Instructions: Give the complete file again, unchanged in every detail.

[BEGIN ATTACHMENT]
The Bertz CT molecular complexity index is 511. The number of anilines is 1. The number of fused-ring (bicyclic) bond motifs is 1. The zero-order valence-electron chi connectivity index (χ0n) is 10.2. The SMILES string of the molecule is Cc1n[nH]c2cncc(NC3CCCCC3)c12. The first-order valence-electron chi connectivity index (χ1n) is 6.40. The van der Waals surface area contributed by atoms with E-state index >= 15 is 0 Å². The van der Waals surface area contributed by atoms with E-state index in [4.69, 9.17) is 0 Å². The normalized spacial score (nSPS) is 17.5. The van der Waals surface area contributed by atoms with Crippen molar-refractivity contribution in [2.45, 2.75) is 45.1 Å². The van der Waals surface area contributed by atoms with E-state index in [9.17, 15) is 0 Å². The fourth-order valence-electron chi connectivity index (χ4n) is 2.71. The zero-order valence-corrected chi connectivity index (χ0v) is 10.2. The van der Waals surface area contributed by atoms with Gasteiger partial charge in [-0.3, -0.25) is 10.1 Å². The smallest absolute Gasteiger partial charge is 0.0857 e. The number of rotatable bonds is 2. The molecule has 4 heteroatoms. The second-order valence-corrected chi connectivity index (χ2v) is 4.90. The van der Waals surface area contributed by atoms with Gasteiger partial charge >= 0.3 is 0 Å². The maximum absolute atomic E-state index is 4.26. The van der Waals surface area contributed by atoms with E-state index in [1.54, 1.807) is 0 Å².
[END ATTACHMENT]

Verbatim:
The Bertz CT molecular complexity index is 511. The number of anilines is 1. The number of fused-ring (bicyclic) bond motifs is 1. The zero-order valence-electron chi connectivity index (χ0n) is 10.2. The SMILES string of the molecule is Cc1n[nH]c2cncc(NC3CCCCC3)c12. The first-order valence-electron chi connectivity index (χ1n) is 6.40. The van der Waals surface area contributed by atoms with E-state index >= 15 is 0 Å². The van der Waals surface area contributed by atoms with E-state index in [4.69, 9.17) is 0 Å². The normalized spacial score (nSPS) is 17.5. The van der Waals surface area contributed by atoms with Crippen molar-refractivity contribution in [2.45, 2.75) is 45.1 Å². The van der Waals surface area contributed by atoms with E-state index in [9.17, 15) is 0 Å². The fourth-order valence-electron chi connectivity index (χ4n) is 2.71. The zero-order valence-corrected chi connectivity index (χ0v) is 10.2. The van der Waals surface area contributed by atoms with Gasteiger partial charge in [-0.3, -0.25) is 10.1 Å². The smallest absolute Gasteiger partial charge is 0.0857 e. The number of rotatable bonds is 2. The molecule has 4 heteroatoms. The second-order valence-corrected chi connectivity index (χ2v) is 4.90. The van der Waals surface area contributed by atoms with Gasteiger partial charge >= 0.3 is 0 Å². The maximum absolute atomic E-state index is 4.26. The van der Waals surface area contributed by atoms with E-state index in [1.54, 1.807) is 0 Å².